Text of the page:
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UN chief condemns hijacking of aid in South Sudan

In this photo taken Monday, Jan. 6, 2014, South Sudanese refugee Ibrahim Abakar poses for a picture in the courtyard of a mosque, in the Kilometer 5 neighborhood of Bangui, Central African Republic. (AP Photo/Rebecca Blackwell)

UNITED NATIONS: U.N. Secretary-General Ban Ki-moon on Wednesday strongly condemned the commandeering of humanitarian vehicles and the theft of food and other desperately needed aid by government and anti-government forces in violence-torn South Sudan.

The U.N. chief expressed alarm at the rising number of deaths in the fighting in the world's newest nation, spokesman Martin Nesirky said.

South Sudan has a history of ethnic rivalry. The fighting often pits the Dinka ethnic group of President Salva Kiir against the Nuer group of Riek Machar, the former vice president who now commands renegade forces.

Fighting between loyalist troops and renegade forces since mid-December, largely along ethnic lines, has left nearly 10,000 people dead, according to one estimate by an International Crisis Group analyst.

The secretary-general singled out the reported deaths of 200 civilians fleeing violence in Malakal in oil-rich Upper Nile State who drowned when their boat sank in the Nile on Saturday.

Doctors Without Borders, the medical humanitarian organization, said Wednesday its teams in Malakal and Nasir in Upper Nile have treated 116 people who suffered gunshot wounds, a sign of how intense the latest fighting has been.

Spokesman Raphael Gorgeu said the fighting has limited the organization's ability to reach people who have fled.

The U.N. chief also expressed concern at the rising number of people displaced by the fighting, which surpassed 400,000 this week, and the challenges humanitarian workers are facing in providing life-saving assistance, Nesirky said.

Ban called on all parties to stop the violence and engage in peace negotiations in Addis Ababa, Ethiopia, led by a bloc of East African countries known as IGAD, the spokesman said.

In Addis Ababa, a signing ceremony between the two sides had been expected Wednesday evening, but it was postponed.

That mirrored a political cancellation in Juba, South Sudan's capital, where journalists gathered to hear a statement by president Kiir only to have the announcement cancelled.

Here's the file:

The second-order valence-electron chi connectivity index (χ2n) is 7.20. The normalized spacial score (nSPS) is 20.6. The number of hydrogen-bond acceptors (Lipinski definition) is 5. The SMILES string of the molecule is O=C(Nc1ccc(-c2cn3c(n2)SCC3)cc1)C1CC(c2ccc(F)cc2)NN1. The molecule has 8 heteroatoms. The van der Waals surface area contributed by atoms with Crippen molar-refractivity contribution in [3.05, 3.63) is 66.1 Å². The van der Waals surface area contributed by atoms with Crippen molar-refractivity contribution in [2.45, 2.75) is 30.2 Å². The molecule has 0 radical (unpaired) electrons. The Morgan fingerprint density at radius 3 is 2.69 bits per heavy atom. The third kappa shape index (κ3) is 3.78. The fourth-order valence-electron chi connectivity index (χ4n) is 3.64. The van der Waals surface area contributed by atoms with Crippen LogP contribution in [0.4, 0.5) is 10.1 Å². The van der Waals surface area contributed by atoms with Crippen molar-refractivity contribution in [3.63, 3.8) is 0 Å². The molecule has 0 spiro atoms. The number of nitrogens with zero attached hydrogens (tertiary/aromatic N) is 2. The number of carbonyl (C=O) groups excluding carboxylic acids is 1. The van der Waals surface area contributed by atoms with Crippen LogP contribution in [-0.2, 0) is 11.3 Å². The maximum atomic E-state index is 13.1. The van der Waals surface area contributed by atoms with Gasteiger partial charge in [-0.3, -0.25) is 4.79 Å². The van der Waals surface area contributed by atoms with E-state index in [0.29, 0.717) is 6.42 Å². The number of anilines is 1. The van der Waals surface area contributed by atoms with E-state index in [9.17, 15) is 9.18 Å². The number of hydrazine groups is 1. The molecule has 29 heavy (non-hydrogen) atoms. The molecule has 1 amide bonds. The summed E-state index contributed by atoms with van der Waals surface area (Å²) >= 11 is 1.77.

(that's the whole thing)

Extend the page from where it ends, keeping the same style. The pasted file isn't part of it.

"The president will address the nation in due course, if there is progress in peace talks in Addis Ababa, if they reach a settled point," said presidential press secretary Ateny Wek Ateny.

Ateny denied rebel claims that Malakal was under their control and insisted the government and army retook the town after a series of attacks on Tuesday. He said late Wednesday that rebel fighters made a push on Malakal around 4 p.m. local time but government forces repelled the attack.

"The president warned the despicable perpetrators of destabilization who hoped to intimidate, divide and cause despondency among South Sudanese.

They would like South Sudan to retreat into a closed and fearful and fractured society where trust, unity and enterprise are difficult to muster," Ateny said.

Secretary-General Ban reiterated that those responsible for attacks against civilians, humanitarian workers and U.N. personnel will be held accountable, Nesirky said.

Deputy Secretary-General Jan Eliasson told a U.N. meeting on genocide prevention that the U.N. decision to open its peacekeeping bases in South Sudan, where some 65,000 people have sought refuge, has saved thousands of lives.

 

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Summary

U.N. Secretary-General Ban Ki-moon on Wednesday strongly condemned the commandeering of humanitarian vehicles and the theft of food and other desperately needed aid by government and anti-government forces in violence-torn South Sudan.

The U.N. chief also expressed concern at the rising number of people displaced by the fighting, which surpassed 400,000 this week, and the challenges humanitarian workers are facing in providing life-saving assistance, Nesirky said.

Secretary-General Ban reiterated that those responsible for attacks against civilians, humanitarian workers and U.N. personnel will be held accountable, Nesirky said.

Deputy Secretary-General Jan Eliasson told a U.N. meeting on genocide prevention that the U.N. decision to open its peacekeeping bases in South Sudan, where some 65,000 people have sought refuge, has saved thousands of lives.


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